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On the Eve of the Reformation: The View from Then and Now

On the Eve of the Reformation: The View from Then and Now
TBA
Time: Mar 31st, 11:59 pm End: Mar 31st, 11:59 pm
Interest Categories: History (FAS), Historical Studies (UTM), Historical and Cultural Studies (UTSC), 1500-1800, 1200-1500
Call for Papers for Conference to be held Oct 21-22, 2016

CALL FOR PAPERS

On the Eve of the Reformation: The View from Then and Now

An interdisciplinary conference at Victoria College in the University of Toronto
21-22 October 2016
sponsored by The Toronto Renaissance and Reformation Colloquium

As we prepare to commemorate the 500th anniversary of Martin Luther's posting of his 95 theses in October 1517, it may be useful to pause for a moment and consider two important questions: first, how were the historical and cultural events of the late fifteenth and very early sixteenth century defining the European world that would soon break apart along sectarian lines, and, second, how did writers, thinkers, and artists later in the century look back at that earlier world and culture. The years immediately preceding 1517 were richly marked by events/works that were to have a lasting impact on their times. In 1516, for example, the fifteen-year-old Charles von Habsburg was crowned king of Spain, Thomas More published his Utopia, Erasmus his Novum Testamentum and Ariosto his Orlando furioso, and the Venetians established the Ghetto. The previous year, 1515, the twenty-year-old Francis I was crowned king of France, Thomas Wolsey was named cardinal and then Chancellor of England, Martin Luther began to lecture on Paul's Letter to the Romans, Johannes Reuchlin established the first university chair of Greek in Germany, while across the ocean the Spaniard Diego Velázquez de Cuéllar founded the city of Havana. How did people later in the sixteenth century and early in the next see these events? How, for example, did Shakespeare see and depict pre-Reformation England in some of his historical plays? How did Montaigne, or Cervantes, or Caravaggio, or Monteverdi see the world before the Reformation?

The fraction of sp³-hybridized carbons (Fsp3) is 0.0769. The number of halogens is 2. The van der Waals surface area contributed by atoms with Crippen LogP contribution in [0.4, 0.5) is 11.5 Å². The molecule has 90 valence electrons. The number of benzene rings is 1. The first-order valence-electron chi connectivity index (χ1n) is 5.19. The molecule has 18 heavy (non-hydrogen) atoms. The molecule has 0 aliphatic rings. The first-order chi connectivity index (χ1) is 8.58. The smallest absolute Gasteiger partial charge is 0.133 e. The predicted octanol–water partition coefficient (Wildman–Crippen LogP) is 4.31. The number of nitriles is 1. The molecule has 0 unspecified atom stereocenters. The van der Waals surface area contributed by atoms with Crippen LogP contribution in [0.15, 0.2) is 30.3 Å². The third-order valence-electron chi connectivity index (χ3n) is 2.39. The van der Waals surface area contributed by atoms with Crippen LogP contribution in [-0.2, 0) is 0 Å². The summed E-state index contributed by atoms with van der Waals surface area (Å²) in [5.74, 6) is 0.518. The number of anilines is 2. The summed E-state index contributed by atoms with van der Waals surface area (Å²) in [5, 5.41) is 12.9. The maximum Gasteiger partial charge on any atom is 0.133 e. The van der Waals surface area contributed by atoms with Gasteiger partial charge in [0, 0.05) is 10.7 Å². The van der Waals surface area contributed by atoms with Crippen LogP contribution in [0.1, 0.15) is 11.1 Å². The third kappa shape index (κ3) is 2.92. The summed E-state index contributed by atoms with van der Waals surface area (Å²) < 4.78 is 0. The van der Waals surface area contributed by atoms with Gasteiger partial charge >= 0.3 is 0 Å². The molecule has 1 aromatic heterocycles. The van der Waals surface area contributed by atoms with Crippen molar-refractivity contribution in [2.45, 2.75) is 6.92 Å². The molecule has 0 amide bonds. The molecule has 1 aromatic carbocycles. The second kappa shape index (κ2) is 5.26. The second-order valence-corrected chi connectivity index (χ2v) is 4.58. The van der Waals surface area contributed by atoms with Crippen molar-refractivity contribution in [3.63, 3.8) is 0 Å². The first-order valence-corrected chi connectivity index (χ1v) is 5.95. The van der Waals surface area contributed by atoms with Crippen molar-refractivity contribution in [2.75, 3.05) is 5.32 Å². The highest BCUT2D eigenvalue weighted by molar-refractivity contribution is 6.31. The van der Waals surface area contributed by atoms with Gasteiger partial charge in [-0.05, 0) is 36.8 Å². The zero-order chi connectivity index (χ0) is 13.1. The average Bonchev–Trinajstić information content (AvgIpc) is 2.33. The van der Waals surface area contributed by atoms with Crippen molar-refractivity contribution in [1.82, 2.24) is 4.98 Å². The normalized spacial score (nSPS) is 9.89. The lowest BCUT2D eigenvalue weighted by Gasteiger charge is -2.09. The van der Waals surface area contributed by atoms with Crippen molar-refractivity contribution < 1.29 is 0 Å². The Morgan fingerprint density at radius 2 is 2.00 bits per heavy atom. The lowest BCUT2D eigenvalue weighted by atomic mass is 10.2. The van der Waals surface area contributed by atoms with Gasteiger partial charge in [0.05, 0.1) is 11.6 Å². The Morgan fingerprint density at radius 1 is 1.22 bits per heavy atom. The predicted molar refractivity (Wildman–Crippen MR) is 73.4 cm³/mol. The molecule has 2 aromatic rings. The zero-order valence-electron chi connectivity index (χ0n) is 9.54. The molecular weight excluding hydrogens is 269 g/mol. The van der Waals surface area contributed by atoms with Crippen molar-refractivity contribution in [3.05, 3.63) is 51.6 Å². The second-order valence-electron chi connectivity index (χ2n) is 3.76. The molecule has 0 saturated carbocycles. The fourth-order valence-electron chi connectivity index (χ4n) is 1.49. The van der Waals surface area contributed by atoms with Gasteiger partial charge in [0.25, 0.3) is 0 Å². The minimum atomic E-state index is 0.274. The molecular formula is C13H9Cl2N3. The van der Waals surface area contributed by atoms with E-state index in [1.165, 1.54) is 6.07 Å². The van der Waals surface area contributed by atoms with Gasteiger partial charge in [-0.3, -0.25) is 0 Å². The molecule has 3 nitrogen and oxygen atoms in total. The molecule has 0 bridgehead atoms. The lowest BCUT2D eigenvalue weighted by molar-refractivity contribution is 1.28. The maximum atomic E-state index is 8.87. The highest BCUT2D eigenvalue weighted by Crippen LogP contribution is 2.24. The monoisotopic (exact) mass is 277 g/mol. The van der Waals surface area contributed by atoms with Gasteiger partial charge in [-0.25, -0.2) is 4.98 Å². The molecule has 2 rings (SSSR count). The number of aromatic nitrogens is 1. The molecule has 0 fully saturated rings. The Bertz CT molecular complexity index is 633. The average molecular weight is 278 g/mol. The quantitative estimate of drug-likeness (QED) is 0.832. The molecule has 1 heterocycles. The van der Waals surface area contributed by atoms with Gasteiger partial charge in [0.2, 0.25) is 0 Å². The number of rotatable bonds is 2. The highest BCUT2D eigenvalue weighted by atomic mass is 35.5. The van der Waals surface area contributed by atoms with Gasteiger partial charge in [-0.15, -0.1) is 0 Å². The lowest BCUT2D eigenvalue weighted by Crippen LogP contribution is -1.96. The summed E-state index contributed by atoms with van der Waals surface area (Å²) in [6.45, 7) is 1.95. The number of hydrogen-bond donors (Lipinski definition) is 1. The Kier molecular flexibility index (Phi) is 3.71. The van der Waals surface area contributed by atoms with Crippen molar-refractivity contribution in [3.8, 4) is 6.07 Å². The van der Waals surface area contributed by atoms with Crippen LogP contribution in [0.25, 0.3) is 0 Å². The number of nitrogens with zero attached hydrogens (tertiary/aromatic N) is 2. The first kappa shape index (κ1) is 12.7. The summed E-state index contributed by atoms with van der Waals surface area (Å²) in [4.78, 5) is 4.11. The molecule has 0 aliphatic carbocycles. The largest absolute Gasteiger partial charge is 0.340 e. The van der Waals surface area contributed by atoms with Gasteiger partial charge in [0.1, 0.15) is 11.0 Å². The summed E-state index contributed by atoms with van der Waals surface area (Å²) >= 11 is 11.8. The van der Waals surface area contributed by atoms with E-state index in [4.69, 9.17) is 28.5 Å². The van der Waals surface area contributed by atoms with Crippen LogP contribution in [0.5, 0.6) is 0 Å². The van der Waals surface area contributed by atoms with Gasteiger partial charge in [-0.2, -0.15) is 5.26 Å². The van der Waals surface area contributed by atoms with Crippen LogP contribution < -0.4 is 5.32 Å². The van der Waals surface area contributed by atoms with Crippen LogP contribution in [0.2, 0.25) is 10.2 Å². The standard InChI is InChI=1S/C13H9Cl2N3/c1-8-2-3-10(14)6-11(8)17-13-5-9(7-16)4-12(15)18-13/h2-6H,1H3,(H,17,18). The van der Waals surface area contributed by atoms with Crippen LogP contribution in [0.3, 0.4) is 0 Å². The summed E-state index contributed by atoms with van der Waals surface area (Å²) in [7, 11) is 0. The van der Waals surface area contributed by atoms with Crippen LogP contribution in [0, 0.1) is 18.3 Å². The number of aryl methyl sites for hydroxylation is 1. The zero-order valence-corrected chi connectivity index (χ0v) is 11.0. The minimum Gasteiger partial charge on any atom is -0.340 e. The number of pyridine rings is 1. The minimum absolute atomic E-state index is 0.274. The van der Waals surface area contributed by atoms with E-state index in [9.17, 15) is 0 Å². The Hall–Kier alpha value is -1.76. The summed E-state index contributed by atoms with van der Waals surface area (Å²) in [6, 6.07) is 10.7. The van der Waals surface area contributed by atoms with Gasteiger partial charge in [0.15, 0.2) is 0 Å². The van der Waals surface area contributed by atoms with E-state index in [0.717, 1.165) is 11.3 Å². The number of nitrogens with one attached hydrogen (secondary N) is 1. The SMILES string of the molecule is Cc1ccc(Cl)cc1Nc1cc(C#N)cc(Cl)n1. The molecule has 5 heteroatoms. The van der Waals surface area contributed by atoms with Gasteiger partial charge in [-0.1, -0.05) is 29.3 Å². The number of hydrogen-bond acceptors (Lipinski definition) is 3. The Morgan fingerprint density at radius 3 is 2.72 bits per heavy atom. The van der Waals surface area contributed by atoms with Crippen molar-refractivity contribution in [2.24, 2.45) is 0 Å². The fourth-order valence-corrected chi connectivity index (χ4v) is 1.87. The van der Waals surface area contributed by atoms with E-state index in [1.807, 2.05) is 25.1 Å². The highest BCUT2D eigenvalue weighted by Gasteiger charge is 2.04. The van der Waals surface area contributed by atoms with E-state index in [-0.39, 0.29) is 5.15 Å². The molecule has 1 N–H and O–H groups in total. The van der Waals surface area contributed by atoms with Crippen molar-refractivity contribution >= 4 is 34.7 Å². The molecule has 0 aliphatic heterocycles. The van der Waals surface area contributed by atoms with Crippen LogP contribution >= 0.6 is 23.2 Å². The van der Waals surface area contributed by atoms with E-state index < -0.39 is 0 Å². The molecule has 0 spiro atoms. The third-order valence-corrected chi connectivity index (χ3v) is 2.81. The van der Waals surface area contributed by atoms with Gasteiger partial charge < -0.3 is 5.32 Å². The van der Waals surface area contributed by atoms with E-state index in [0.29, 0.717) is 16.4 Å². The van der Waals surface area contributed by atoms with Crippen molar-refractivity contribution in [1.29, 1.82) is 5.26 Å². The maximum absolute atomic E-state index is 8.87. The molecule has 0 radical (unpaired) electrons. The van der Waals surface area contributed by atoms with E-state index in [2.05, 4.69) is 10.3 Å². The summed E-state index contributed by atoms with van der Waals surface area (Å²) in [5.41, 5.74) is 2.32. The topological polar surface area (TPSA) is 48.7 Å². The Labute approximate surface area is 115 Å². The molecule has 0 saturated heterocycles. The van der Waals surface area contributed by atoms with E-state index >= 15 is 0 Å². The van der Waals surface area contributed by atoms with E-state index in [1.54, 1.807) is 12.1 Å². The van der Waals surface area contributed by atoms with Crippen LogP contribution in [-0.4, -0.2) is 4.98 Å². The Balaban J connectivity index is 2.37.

This interdisciplinary conference seeks, therefore, to take the pulse of European history and culture in two different ways: from our perspective as early twenty-first-century scholars and from the perspective of late-sixteenth/early-seventeenth-century writers and artists. In so doing, the conferences seeks to cast its eyes on both the Old World and the New, Europe as well as in its African and Asian extensions, history as well as the arts, society as well as events.

Proposals for papers to be presented at the conference should include:
the name of the speaker; the speaker's academic affiliation (or "independent scholar", as applicable); the title of the presentation; a 150 words abstract; full contact information for the speaker (name, address, telephone, email); the speaker's one-page CV. In the case of complete session proposals, this information is to be repeated for each presenter.

Proposals should be emailed to both conference organizers:
Prof. Elizabeth Cohen at ecohen@yorku.ca
Prof. Konrad Eisenbichler at konrad.eisenbichler@utoronto.ca

Deadline for submission: Thursday, 31 March 2016.

For further information, please contact either one of the conference organizers.


For further information on the Toronto Renaissance and Reformation Colloquium, visit its web site at:
http://www.itergateway.org/trrc/

 


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